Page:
The proposal claims a portion of Elliott Bay to recycle the Evergreen Point Floating Bridge pontoons into a moving landscape of weekly transformation adjacent to Seattle’s dense downtown core. The scheme creates an 11.25 acre public park in an area with no undeveloped waterfront properties for future public use. Becoming a playground for the city, the 33 floating pontoons are transformed into a movable event landscape of gardens, athletic field/courts, amphitheaters, pocket forests, swimming pools, and cafes. Elements of infrastructure, horticulture, and program are arranged within the landscape to recreate an ensemble promoting pedestrian interaction and spontaneity.
Injecting garden and recreational activity centers into the city’s working bay aims to further de-industrialize the water’s edge. The scheme softens the barriers of a commercial waterfront and provides a natural destination for midtown residents and daily commuters. In tandem with the Seattle Aquarium and Waterfront Arcade, the intervention draws people to the water’s edge creating opportunities for further deindustrialization and reclamation for civic use along the shoreline. The proposal establishes the existing Waterfront Park as a gateway to/from the city. The floating landscape supports places for retreat, leisure, and daily recreation throughout the year for the dense commercial and residential inhabitants of central Seattle. The city’s moving park becomes a new waterfront destination and architectural spectacle for the transient visitor, while providing beneficial amenities for local residents.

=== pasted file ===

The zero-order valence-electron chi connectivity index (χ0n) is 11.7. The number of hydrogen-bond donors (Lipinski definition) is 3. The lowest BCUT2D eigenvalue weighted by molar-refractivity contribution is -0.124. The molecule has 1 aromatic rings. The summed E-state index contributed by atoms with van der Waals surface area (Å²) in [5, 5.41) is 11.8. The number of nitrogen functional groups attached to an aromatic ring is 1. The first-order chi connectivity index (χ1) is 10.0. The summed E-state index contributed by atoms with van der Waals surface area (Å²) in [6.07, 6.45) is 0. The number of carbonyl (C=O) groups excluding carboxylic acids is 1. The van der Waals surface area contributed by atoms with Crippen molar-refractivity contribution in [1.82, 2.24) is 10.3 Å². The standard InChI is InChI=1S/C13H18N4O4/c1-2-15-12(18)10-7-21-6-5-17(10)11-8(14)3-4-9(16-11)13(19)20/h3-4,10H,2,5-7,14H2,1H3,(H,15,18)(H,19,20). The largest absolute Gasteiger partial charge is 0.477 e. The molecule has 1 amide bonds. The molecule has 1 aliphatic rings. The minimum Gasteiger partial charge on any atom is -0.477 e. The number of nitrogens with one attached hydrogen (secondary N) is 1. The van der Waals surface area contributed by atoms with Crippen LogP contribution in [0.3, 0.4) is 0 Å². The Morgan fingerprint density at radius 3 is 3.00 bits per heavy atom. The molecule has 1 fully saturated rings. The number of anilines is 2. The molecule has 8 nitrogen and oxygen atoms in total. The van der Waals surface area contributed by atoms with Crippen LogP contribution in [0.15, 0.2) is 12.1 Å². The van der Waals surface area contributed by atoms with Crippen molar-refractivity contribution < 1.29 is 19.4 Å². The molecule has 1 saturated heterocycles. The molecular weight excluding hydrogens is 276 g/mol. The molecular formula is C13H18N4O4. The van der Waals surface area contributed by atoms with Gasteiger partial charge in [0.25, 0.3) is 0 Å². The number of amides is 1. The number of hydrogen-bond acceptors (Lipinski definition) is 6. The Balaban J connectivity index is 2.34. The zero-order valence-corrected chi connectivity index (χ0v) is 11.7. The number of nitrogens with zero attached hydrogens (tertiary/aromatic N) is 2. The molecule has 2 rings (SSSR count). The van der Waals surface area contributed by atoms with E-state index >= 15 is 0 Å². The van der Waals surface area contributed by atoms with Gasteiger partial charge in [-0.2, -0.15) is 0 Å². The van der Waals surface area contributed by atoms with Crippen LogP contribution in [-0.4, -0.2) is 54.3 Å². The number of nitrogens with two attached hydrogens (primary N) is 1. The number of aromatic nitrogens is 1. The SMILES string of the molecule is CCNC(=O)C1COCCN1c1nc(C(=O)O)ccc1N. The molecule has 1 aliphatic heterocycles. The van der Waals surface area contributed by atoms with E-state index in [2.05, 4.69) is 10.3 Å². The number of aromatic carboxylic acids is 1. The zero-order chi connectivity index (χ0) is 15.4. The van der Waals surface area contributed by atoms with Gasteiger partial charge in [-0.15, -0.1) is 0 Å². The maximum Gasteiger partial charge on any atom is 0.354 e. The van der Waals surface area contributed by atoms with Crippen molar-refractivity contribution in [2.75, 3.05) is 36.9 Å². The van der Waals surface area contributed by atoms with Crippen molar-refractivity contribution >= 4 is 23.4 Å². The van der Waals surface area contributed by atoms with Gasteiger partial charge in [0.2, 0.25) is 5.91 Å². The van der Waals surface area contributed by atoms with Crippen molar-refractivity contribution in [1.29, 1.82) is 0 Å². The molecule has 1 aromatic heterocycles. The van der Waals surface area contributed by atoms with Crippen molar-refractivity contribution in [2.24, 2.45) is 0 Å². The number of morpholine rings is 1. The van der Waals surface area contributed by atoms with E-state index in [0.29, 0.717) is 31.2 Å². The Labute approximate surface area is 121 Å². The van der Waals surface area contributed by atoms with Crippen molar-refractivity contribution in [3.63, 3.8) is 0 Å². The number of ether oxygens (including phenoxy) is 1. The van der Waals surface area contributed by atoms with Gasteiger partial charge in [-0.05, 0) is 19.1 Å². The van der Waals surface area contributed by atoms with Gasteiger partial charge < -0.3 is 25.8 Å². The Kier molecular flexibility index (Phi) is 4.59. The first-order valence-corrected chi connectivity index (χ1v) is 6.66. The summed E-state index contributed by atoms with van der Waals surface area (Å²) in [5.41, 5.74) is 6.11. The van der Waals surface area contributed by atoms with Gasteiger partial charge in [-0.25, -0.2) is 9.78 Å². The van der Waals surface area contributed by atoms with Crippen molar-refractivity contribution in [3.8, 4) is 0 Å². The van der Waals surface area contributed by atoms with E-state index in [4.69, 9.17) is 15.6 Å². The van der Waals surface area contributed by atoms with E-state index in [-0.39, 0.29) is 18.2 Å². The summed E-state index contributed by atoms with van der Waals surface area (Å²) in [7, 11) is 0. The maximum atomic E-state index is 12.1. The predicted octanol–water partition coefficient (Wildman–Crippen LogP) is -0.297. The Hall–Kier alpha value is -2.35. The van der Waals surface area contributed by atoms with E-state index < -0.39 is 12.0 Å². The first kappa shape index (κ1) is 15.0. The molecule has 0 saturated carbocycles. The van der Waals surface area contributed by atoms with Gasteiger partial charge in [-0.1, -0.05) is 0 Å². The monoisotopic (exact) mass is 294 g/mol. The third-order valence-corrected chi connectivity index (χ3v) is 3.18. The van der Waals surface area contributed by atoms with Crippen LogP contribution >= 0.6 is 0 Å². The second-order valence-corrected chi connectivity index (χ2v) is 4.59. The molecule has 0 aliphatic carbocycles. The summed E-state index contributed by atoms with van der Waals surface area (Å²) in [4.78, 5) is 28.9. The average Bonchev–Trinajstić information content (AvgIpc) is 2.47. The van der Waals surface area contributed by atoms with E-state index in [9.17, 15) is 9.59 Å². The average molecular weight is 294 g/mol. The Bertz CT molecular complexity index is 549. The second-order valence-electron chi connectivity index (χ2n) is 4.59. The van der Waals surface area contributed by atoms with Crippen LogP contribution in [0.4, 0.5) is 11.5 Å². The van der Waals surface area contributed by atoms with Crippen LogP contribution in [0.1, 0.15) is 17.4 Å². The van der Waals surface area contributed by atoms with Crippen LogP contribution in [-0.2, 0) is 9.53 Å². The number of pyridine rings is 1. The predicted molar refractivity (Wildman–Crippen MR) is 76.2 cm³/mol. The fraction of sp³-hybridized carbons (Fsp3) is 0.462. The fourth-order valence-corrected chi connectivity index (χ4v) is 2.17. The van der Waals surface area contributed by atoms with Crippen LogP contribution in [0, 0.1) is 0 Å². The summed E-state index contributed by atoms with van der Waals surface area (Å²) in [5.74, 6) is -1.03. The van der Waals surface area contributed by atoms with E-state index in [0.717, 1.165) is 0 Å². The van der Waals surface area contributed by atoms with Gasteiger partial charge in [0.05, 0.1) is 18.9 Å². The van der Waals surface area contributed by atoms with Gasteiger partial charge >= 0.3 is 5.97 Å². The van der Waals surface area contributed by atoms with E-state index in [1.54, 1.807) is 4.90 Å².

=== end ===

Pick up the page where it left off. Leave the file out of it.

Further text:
The floating park becomes an opportunity to craft a singular landscape which can be altered and adjusted through time. The pontoons are retrofitted with 3 mechanized adjustable cables. By extending or retracting the length of the cables, the pontoons are able to move in both X and Y directions along the water’s surface. The pieces are orchestrated into a variation of pre-programmed arrangements and patterns and are envisioned to move once a week along the water’s surface to create new, unique landscapes throughout the year. The patterns establish a weekly variation of potential programmatic uses and spatial arrangements.. The shifting field encourages a range of contrasting activities, providing new adjacencies and social possibilities while creating distinct interaction opportunities for users within its landscape. Becoming Seattle’s waterfront calendar, the proposal is a spectacle when viewed from the city and provides new views from Elliott Bay towards Seattle.
The proposal seeks to establish a self sufficient sustainable environment. Elements which filter rainwater, deal with site waste, and create renewable energy are integrated into the overall design to create a carbon neutral island. The landscape is infused with local vegetation and wildlife to create an holistic indigenous micro ecosystem